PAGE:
In Pictures: Maton: Australia’s Guitar charts the history of Down Under’s most beloved guitar brand

A sprawling exhibition devoted to the brand which counts Keith Richards, Keith Urban and George Harrison as fans.

On 25 July, the largest exhibition of Australian guitars and a survey of over 70 years of music opened at Sydney’s Powerhouse Museum – Maton: Australia’s Guitar. It presents the sprawling personal collection of avid guitar player and art collector, Wadih Hanna, and proudly showcases the intricate and extensive history of Australia’s leading guitar manufacturer, Maton.

Founded by Melbourne-born jazz musician and luthier Bill May in 1946, Maton is a pioneer in the field and has produced more than 200 guitar models since its humble beginnings in May’s garage workshop. It built its first commercially produced instrument that same year, under the name Maton Musical Instruments Company, and the company remains a family-owned business in 2020.

Maton Light Box

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Maton: Australia’s Guitar explores the company’s influence on the music scene in Australia and beyond. The brand has earned recognition for its use of high-quality tonewoods and innovative designs, and counts the likes of Australian and international musicians like Archie Roach, Keith Urban, Missy Higgins, Gordi, Tex Perkins, George Harrison, Keith Richards, Tommy Emmanuel and more, as fans of its instruments.

The centrepieces of Maton: Australia’s Guitar include the first acoustic and electric guitars ever made by the brand, as well as signature instruments for a few leading Australian players.

Curator Damian McDonald took Guitar.com through the expansive gallery of more than 200 guitars, amplifiers and cases, discussing his personal picks of what he calls “an important documentation of Maton’s history”, each piece highlighted for their ingenuity, historical significance, and their exemplary playing qualities.

Read on for some of our favourites.

Archtop GA1

Archtop GA1
1946 Maton Archtop GA1

The Archtop GA1 sits nobly as the start of the exhibition – rightly so, as it was the first production model ever made by the company, in 1946. Maton Archtop models are renowned for their woody, round and even tone, thanks in no small part to their tailpieces.

Electric E1

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Beneath the Archtop sits this 1946 Electric E1, the first ‘fully’ electric guitar Maton ever built. According to McDonald, May wasn’t really interested in making electrics initially, but was persuaded by a musician at the time, Jack Wilson, who made the request for a custom piece.

“I don’t think the intention at first was to make electric guitars,” McDonald says. “They don’t do quite as many electric guitars as they once did – you can tell from this display – but they certainly made a lot of electric guitars through the 1960s, 70s and 80s.”

Tommy Emmanuel’s Mastersound MS500

One of the true highlights of the exhibition has to be this 1960 Mastersound MS500 – Tommy Emmanuel’s first guitar. Influenced by jazz, country, blues, folk and bluegrass, Emmanuel is lauded as one of the world’s greatest guitar performers – and it was practising on this instrument at the age of six that helped shape his stellar style.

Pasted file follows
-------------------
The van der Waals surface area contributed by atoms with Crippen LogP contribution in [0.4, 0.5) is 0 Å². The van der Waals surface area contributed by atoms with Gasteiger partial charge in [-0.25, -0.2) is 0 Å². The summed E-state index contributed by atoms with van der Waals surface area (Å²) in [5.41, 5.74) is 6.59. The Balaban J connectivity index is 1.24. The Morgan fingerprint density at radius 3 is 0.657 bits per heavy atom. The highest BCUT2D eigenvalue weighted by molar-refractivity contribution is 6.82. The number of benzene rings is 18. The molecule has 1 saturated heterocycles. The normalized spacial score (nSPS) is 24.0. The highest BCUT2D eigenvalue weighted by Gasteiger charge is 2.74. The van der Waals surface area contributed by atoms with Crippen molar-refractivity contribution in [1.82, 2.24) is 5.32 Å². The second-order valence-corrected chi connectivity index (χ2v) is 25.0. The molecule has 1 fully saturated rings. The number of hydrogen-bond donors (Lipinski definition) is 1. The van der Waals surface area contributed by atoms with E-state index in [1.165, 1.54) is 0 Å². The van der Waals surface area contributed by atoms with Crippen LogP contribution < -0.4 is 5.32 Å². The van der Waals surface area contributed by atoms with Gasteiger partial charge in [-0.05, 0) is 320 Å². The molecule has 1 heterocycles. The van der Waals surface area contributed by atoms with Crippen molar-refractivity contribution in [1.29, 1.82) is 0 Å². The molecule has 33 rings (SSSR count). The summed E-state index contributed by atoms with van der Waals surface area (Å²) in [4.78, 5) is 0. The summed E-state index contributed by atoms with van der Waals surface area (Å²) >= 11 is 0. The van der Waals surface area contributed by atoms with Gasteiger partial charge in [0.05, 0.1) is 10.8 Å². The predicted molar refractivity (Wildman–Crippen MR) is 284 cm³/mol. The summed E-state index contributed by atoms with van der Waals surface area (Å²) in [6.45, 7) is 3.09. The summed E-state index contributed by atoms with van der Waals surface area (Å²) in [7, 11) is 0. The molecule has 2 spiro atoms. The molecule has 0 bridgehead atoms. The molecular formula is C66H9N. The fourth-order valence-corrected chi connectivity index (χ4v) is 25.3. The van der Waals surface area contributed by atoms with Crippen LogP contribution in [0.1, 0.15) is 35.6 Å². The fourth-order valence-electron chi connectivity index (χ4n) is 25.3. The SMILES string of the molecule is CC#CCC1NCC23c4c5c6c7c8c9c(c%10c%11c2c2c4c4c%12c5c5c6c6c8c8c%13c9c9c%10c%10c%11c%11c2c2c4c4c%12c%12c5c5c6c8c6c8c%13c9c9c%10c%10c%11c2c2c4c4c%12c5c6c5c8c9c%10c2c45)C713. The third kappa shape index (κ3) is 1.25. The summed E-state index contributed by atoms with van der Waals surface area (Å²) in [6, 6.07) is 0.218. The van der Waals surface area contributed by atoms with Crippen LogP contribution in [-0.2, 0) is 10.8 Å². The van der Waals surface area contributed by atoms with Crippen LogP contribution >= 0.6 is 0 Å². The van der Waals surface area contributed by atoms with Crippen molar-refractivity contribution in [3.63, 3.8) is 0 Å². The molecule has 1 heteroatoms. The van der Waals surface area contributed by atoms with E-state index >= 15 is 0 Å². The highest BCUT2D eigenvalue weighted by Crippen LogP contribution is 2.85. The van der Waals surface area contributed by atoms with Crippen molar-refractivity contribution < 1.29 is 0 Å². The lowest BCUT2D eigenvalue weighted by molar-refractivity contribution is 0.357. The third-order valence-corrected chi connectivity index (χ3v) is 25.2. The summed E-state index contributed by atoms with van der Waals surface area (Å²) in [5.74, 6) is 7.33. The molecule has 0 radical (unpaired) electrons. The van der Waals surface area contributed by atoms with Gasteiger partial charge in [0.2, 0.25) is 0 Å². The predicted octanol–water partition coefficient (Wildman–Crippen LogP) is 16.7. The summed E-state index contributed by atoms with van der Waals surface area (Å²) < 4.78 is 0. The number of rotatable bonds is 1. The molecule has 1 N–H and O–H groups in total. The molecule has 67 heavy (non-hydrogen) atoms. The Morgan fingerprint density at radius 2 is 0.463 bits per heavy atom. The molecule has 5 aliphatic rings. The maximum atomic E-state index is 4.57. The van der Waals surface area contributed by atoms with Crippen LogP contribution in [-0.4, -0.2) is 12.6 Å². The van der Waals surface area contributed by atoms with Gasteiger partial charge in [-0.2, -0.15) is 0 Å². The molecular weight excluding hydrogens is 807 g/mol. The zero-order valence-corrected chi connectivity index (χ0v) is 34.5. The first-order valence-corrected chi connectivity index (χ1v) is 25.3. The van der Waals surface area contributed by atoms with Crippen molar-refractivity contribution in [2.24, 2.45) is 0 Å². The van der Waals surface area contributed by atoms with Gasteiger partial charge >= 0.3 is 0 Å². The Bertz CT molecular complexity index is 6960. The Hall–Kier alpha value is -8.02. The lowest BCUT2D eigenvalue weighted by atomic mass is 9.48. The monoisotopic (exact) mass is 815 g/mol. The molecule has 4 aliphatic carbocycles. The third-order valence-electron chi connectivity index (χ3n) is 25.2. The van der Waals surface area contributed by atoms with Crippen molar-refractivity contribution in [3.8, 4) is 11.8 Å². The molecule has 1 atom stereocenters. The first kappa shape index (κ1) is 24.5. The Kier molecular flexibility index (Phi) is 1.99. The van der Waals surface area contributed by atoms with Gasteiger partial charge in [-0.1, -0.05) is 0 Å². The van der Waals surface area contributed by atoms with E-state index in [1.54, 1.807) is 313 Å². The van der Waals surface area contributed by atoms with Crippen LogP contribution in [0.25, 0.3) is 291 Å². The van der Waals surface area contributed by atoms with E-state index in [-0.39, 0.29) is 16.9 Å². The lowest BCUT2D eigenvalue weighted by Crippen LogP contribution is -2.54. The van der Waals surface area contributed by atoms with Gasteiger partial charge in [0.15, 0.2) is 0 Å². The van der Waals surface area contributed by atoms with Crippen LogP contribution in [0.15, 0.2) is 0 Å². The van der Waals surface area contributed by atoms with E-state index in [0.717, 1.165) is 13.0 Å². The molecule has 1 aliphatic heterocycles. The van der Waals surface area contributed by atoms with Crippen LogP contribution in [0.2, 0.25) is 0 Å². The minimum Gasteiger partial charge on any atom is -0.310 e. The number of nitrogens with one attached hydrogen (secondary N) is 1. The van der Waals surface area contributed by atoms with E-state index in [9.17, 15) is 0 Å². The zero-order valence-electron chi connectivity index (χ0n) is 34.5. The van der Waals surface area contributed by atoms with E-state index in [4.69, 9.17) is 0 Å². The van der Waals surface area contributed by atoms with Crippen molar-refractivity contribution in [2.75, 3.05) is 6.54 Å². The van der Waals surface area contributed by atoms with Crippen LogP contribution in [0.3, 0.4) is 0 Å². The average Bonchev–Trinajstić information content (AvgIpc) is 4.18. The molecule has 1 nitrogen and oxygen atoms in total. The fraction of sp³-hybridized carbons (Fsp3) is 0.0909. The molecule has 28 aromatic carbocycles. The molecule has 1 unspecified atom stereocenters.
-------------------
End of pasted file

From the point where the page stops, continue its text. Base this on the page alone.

“Most guitarists learn on an acoustic – that’s the tradition. [But] Tommy’s dad bought him [an] electric guitar,” McDonald says. “He gifted that guitar to Maton and they have it in their collection.”

The Mastersound boasts a silver silkwood body and a Queensland maple neck, with a chrome stop tailpiece and bridge. To mark the 50th anniversary of the line in 2008, a reissue of the 1958 classic was made available, cementing the Mastersound’s reputation as an instrument built to last.

Tommy Emmanuel’s Flaming Arrow

Here’s another Emmanuel guitar, with a slightly less auspicious backstory. One of only two of its kind, it’s an incredibly rare 2005 Flaming Arrow that sticks out on the wall like a gloriously sore thumb.

“It’s really rare to find an acoustic Flying V – like the bass, is a difficult shape to get a decent sound out of,” McDonald explains.

As it turns out, this guitar was custom made for Emmanuel – but he didn’t like it. “He didn’t think it really suited him,” McDonald says. “I think it was just the feel of playing it, he just didn’t suit his style of playing.”

Lindsay Butler’s FB86

Australian Country Music Hall Of Fame inductee Lindsay Butler is one of the country’s most sought after musicians, so it’s only natural that several of his signature models are a part of Hanna’s collection. This 1988 Lindsay Butler Tamworth Guitar, a black S-type dubbed the FB86, also bears the musician’s signature.

Big Ben BB66

Made in 1959, the Big Ben BB66 seen above was the first bass to be commercially manufactured in Australia. This particular model is considered very rare, with serial number records indicating that only 235 instruments were made between 1959 and 1963. The Big Ben, a short-scale bass, was available in two forms: as single-pickup and dual-pickup versions.

Harry Vanda’s Sapphire DC545

Another unique gem, the 1967 12-string Sapphire DC545 dazzles beneath a spotlight with its twin cutaways, slim neck and distinct cherry colour. Owned by Harry Vanda of Sydney rock band The EasyBeats, it’s the very instrument that was used to write the riff for their classic song Friday On My Mind – the sheet music for which sits alongside the discontinued model.

Check out more photos from Maton: Australia’s Guitar here:

Maton: Australia’s Guitar is now open until 11 October 2020 at the Powerhouse Museum in Sydney, Australia. Learn more at maas.museum.

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